Policy #1: Vision and intent – Complete Streets are intended to benefit all users equitably

No two communities are identical, and no two Complete Streets policies should be exactly the same either. Vision and intent, a revised element in the updated Complete Streets policy framework, is an opportunity for jurisdictions to customize and prioritize their motivations for adopting a Complete Streets policy. The following post explores the reasoning behind this revisions, and how it can help communities better reach their most vulnerable populations. 

This post is part of Complete Streets month at Smart Growth America; we will be sharing a series of blog posts that cover and explain each of the 10 revised policy elements in some detail.

So why should vision and intent be an integral part of a Complete Streets policy?

A community’s intention and commitment to using a Complete Streets approach should be clear throughout the entire policy. The vision should acknowledge how Complete Streets can help build a comprehensive transportation network that serves all community members, where people can comfortably travel to and from their destinations safely, in a reasonable amount of time, without breaking the bank. By carefully considering vision and intent, communities can better create policies that reach their most pressing, unique needs and most vulnerable populations. Equity for all people who use the streets, regardless of race, income or physical ability should be a core motivation for pursuing a Complete Streets policy.

Nearly half of all the Complete Streets policies adopted across the country are resolutions, which are non-binding statements from a jurisdiction’s legislative branch. Our new Complete Streets policy framework encourages communities to use stronger language to describe a firm commitment to Complete Streets implementation; instead of “whereas” statements, communities are encouraged to use “shall” or “must” in the body of the policy. This distinction was not included in the previous policy framework, and we believe that binding policies lead to greater Complete Streets implementation.

Emiko Atherton, Director of the National Complete Streets Coalition shared a few words on the importance of clearly stating Vision and Intent within Complete Streets policies:

Complete Streets policies work because each policy reflects a community’s own vision. While each policy calls for a commitment to diverse users and abilities, communities are able to articulate their own unique visions economic, equitable, sustainable, healthy, safe, and livable futures. The updated vision guidance also encourages communities to build transportation systems that create networks of opportunity for people to access their work, their place of worship, school, health care, friends, family, and food in whatever way the need or want to travel.  And ultimately, we ask communities to make strong commitments to Complete Streets by passing a binding policy.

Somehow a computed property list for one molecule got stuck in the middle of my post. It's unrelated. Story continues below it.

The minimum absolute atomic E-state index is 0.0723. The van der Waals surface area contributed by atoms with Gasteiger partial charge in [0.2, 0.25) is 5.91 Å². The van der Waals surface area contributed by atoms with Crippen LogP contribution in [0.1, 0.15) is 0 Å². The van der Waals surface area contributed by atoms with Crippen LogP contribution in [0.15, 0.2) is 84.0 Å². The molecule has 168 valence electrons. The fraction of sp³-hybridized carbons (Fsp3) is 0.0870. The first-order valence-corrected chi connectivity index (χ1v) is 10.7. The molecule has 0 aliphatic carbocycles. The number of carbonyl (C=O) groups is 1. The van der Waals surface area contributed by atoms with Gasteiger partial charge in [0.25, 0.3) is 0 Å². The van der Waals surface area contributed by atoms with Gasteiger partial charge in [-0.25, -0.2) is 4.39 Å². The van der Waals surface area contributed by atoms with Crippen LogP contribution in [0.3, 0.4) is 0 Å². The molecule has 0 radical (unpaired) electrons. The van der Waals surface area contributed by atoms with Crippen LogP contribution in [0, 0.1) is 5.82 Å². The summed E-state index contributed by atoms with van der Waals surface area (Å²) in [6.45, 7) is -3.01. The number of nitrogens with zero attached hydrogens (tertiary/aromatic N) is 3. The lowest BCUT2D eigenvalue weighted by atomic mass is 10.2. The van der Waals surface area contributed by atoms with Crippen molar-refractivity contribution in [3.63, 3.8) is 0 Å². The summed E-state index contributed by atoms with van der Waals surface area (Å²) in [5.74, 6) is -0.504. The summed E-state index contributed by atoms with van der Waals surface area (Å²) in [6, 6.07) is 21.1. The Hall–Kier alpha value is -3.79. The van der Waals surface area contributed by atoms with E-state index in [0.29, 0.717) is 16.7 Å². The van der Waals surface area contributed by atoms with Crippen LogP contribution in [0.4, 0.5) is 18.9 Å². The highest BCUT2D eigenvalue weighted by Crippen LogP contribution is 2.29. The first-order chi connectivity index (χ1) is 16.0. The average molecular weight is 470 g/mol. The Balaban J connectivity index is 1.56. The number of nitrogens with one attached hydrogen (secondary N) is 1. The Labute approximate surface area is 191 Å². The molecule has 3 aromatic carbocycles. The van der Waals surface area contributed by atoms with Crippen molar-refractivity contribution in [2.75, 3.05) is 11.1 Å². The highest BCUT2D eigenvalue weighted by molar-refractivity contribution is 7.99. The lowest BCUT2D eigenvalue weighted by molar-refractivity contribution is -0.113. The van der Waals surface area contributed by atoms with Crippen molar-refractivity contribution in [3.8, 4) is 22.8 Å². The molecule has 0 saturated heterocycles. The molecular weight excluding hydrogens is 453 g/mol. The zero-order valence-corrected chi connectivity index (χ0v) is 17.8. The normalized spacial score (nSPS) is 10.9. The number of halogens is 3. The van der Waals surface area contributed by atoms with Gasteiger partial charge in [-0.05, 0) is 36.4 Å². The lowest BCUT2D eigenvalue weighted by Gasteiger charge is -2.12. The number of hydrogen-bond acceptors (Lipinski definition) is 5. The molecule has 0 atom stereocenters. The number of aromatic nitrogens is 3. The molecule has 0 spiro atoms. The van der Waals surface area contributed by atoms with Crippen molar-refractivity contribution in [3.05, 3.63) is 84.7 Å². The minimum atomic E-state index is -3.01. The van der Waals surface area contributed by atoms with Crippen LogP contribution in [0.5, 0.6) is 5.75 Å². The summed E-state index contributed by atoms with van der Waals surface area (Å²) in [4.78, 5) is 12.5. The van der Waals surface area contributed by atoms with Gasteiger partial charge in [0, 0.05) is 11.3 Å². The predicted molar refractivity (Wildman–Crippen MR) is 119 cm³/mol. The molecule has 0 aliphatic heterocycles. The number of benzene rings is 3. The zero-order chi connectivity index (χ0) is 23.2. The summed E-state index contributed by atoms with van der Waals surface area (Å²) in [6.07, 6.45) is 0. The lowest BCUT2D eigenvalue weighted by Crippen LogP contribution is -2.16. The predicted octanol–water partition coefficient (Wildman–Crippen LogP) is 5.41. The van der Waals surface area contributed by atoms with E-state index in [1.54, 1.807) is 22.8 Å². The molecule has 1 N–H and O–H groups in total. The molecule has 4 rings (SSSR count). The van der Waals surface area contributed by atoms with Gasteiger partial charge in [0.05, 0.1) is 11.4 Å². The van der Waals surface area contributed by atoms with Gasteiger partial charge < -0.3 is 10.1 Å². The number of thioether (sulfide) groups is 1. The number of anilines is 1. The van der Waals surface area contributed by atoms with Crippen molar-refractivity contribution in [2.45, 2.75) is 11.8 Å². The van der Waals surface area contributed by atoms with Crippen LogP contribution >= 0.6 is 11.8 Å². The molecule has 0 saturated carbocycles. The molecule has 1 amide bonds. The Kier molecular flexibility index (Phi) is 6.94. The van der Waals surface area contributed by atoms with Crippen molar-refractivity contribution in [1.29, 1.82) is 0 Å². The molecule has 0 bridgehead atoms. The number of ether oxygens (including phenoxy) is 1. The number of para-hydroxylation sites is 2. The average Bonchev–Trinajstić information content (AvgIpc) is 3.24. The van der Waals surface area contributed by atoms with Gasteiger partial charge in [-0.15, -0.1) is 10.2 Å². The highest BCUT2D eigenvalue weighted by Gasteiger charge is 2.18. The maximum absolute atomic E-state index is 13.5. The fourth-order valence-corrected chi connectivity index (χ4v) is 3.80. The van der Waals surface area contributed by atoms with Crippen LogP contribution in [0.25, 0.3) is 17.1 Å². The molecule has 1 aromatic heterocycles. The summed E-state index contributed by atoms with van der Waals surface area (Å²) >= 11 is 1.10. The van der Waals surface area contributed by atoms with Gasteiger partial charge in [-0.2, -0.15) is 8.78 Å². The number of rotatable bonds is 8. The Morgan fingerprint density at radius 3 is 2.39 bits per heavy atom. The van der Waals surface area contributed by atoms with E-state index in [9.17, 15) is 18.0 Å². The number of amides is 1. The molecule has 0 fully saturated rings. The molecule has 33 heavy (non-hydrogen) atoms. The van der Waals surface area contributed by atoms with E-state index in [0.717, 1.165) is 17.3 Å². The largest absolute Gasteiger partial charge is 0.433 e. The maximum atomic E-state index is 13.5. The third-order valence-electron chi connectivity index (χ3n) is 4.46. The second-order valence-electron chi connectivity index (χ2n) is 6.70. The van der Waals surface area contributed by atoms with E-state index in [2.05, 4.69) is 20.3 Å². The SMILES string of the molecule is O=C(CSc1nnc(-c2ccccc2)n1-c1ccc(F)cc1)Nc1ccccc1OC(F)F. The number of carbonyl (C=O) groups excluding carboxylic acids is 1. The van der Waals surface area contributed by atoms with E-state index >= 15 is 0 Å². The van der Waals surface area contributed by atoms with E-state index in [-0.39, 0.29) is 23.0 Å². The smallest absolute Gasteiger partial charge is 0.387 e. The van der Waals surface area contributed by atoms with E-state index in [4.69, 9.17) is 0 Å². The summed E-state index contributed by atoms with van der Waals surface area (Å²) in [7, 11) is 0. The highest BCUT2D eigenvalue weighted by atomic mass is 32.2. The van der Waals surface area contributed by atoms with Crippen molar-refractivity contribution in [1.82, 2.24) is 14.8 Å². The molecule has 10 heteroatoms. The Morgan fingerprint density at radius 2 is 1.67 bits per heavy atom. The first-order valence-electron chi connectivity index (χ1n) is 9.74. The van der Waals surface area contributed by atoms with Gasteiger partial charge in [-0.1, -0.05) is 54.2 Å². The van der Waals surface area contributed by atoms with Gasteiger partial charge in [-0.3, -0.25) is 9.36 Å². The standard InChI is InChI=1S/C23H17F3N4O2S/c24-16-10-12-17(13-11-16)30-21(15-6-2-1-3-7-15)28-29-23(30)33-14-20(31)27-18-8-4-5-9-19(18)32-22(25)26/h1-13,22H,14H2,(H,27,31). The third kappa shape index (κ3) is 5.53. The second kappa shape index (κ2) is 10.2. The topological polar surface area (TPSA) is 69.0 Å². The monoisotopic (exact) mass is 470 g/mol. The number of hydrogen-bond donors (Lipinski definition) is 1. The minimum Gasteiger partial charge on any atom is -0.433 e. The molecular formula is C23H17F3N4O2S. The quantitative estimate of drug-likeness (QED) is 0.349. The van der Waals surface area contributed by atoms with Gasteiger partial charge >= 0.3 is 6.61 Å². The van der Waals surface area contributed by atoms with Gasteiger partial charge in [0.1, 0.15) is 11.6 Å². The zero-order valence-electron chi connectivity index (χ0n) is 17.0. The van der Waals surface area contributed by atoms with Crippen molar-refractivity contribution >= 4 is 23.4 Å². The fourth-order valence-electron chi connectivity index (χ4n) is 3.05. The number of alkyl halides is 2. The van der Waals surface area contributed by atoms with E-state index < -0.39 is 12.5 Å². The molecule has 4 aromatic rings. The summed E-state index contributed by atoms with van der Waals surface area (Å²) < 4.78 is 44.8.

“Vision and Intent” is just one of 10 policy elements that will be featured this month. We’ve officially revised our policy grading rubric, known as the 10 Elements of a Complete Streets Policy. The Complete Streets movement has evolved since it began in 2004 to focus far more on implementation and equity, but the framework for grading the quality of policies hasn’t kept pace. For months, a group of national stakeholders, consisting of engineers, planners, researchers, and advocates, worked to revise the policy elements and truly raise the bar for what Complete Streets look like in practice. The entire revised framework will be available on our website on November 30, 2017.

Stay tuned for more Complete Streets updates during the month of November

  • Have questions about the changes? Join us as we discuss how the new grading rubric will affect future policies during our webinar on December 1, 2017 at 1:00pm ET. The entire new grading rubric resource will be released on our website shortly before the webinar.  Register for the webinar today >>
  • We are now accepting nominations for the Best Complete Streets initiatives. Do you know of a project, initiative, event, person, task force, etc. that exemplifies Complete Streets? Fill out this brief nomination form >>

If you have any questions about the changes to the Complete Streets policy framework, please contact us! We’re happy to discuss further.

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